Following on from the IIHA and HTH’s recent participation in HumTech2016 alongside representatives from OCHA, Harvard Humanitarian Initiative, Microsoft, and MIT Boston, IIHA Innovation was invited to another series of plenaries in high level events throughout the month of June.

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Representing the IIHA and HTH at the 2016 Academic Council on the United Nations System (ACUNS) Annual Meeting at Fordham University in New York, Giulio Coppi joined H.E. Oh Joon, Ambassador and Permanent Representative of the Republic of Korea to the UN and President of ECOSOC; Stephen Browne, Co-Director, Future UN Development System (FUNDS) Project; and Lesley Bourns, Policy Analysis and Innovation Section, OCHA, in the final plenary discussion about the Takeaways from the World Humanitarian Summit (WHS).

IIHA Innovation also accepted the opportunity to join the American Red Cross and the International Federation of the Red Cross and Red Crescent Societies in a session for the 48th International Diploma in Humanitarian Assistance (IDHA) dedicated to humanitarian technology. Over the next few months, High Tech Humanitarians (HTH) will be implementing a series of activities and projects, and is currently gathering applications from groups of volunteers worldwide to help shape the Humanitarian Labs of the future on the HTH platform during a Summer of Open Design. Connect with gcoppi@fordham.edu if you want to know more!

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Fordham Hosts 2016 ACUNS Annual Meeting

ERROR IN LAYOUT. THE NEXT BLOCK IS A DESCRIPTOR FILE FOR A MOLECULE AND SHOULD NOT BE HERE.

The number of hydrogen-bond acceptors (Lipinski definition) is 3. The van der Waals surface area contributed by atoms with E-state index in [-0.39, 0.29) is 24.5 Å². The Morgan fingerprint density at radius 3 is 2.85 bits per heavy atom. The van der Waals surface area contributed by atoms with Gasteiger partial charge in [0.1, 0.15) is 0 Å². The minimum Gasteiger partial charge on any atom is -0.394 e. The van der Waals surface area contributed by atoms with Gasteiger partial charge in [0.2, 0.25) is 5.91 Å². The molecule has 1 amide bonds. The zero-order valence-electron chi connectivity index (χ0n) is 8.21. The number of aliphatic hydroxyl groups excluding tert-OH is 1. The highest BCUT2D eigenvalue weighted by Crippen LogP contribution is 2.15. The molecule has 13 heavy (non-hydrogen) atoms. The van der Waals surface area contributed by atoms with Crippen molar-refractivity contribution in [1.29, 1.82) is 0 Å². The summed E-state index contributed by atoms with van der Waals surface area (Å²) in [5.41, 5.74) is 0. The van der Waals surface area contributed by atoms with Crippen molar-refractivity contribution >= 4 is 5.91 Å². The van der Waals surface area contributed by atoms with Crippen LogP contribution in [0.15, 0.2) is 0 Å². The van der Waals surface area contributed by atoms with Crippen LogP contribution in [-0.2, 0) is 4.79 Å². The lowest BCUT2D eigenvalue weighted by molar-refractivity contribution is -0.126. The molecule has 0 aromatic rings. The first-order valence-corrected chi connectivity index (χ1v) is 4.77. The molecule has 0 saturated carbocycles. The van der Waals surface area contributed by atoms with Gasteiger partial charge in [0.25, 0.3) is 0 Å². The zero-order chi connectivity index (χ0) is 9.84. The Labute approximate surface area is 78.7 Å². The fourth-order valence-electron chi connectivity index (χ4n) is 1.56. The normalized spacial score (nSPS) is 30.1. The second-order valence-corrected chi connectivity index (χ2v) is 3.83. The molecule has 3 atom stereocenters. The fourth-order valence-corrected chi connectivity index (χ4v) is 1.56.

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Brendan Cahill welcomes audience members to Fordham University

Last month, Fordham University had the honor of hosting the 2016 Academic Council on the United Nations System (ACUNS) Annual Meeting – an event that coincided with the Institute of International Humanitarian Affairs’ (IIHA) 48th International Diploma in Humanitarian Assistance (IDHA). The ACUNS Annual Meeting, “Meeting the Challenges of Development and Dignity,” explored a myriad of topics across the spectrum of humanitarian affairs and international development, including justice, security, human rights, dignity, gender equality, education, international cooperation, conflict prevention and reconciliation. Throughout the conference, these themes were contextualized within the current global landscape, particularly given the early challenges faced in implementing the Sustainable Development Goals (SDGs) and the recent World Humanitarian Summit that brought together United Nations Member States, Heads of State and Governments, and representatives from civil society, non-governmental organizations, and the private sector to chart the future course of humanitarian action.